are themselves balanced b-trees, and a traversed *very* efficient. Typically
    about 5 leaves in the b-tree will get a match for 1 records out of a
    million. And, often, several of those leaves will be in one disk frame. So,
    at most a few disk frames will be needed to pluck a unique id out of 1
    million records...

    So, if you have a unique customer number, then use the "where" clause

    docmd.opeform "frmCiustomers",,,"CustomerID = 43252"

    The above will only transfer the one customer record...(with a bit of
    overhead..but not much).

    So,...no full table transfer occurs...even when the form is bound to the
    table. Just use a where clause, and that form should load the record instant
    if the table has 1 reocrd...or 500,000 reocrds.....

    --
    Albert D. Kallal (Access MVP)
    Edmonton, Alberta Canada
    pleaseNOOSpamKallal@msn.com
    http://www.members.shaw.ca/AlbertKallal
     
  8. Nugimac

    Nugimac
    Expand Collapse
    Guest

    Thanks Albert for explaining this is a way that I can understand. It is great
    to have this confirmed. By the way, my son is studying software engineering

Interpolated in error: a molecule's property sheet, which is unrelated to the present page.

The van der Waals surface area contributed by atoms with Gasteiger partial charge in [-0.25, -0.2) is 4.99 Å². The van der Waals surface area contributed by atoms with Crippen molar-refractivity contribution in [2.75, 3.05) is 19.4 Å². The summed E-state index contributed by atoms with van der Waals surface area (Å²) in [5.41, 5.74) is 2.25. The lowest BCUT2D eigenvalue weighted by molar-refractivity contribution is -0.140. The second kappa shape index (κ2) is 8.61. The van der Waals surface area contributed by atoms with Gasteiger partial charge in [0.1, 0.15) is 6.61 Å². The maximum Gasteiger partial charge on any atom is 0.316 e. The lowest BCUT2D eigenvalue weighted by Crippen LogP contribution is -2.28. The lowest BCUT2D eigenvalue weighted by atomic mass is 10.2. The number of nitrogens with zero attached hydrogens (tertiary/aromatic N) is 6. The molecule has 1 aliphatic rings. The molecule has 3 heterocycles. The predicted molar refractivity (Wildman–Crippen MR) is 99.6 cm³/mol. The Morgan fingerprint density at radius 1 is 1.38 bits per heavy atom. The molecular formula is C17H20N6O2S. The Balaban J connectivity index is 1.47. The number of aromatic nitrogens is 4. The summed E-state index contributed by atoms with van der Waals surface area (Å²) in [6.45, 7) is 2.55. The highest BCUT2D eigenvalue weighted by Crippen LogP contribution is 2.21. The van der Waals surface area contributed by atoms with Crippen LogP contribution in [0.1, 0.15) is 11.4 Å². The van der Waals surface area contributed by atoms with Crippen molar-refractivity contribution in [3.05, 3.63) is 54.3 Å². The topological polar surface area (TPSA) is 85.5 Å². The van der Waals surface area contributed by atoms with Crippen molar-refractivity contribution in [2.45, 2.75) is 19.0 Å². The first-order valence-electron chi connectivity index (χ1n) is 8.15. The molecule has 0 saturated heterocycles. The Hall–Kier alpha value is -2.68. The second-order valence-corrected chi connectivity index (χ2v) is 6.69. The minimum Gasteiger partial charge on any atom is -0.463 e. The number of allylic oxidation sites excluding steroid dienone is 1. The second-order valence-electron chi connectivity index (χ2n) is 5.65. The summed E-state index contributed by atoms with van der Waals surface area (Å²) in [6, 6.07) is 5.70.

at uni and he has shown me diagrams of leaves and trees so your comments are
    perfectly appropriate.

    "Albert D.Kallal" wrote:

    > > Hi Tom, thanks for your comments. The issue of indexing is very important
    > > in
    > > Access. I am keen to have someone verify that Access can use the indexed
    > > ProductID field to grab only those records which match the chosen
    > > ProductID
    > > and pull only those records across the network in a situation with a
    > > docmd.openform with the where condition.

    >
    > Yes, if the column has a index, and you filter to 1 record, or however many
    > productid matches..that is what the transfer involves.
    >
    > A full table scan does not occur, and the whole table is NOT transferred
    > here..
    >
    > As Tom mentioned, part of the index will travel down the wire. Those indexes
    > are themselves balanced b-trees, and a traversed *very* efficient. Typically
    > about 5 leaves in the b-tree will get a match for 1 records out of a
    > million. And, often, several of those leaves will be in one disk frame. So,
    > at most a few disk frames will be needed to pluck a unique id out of 1
    > million records...
    >
    > So, if you have a unique customer number, then use the "where" clause
    >
    > docmd.opeform "frmCiustomers",,,"CustomerID = 43252"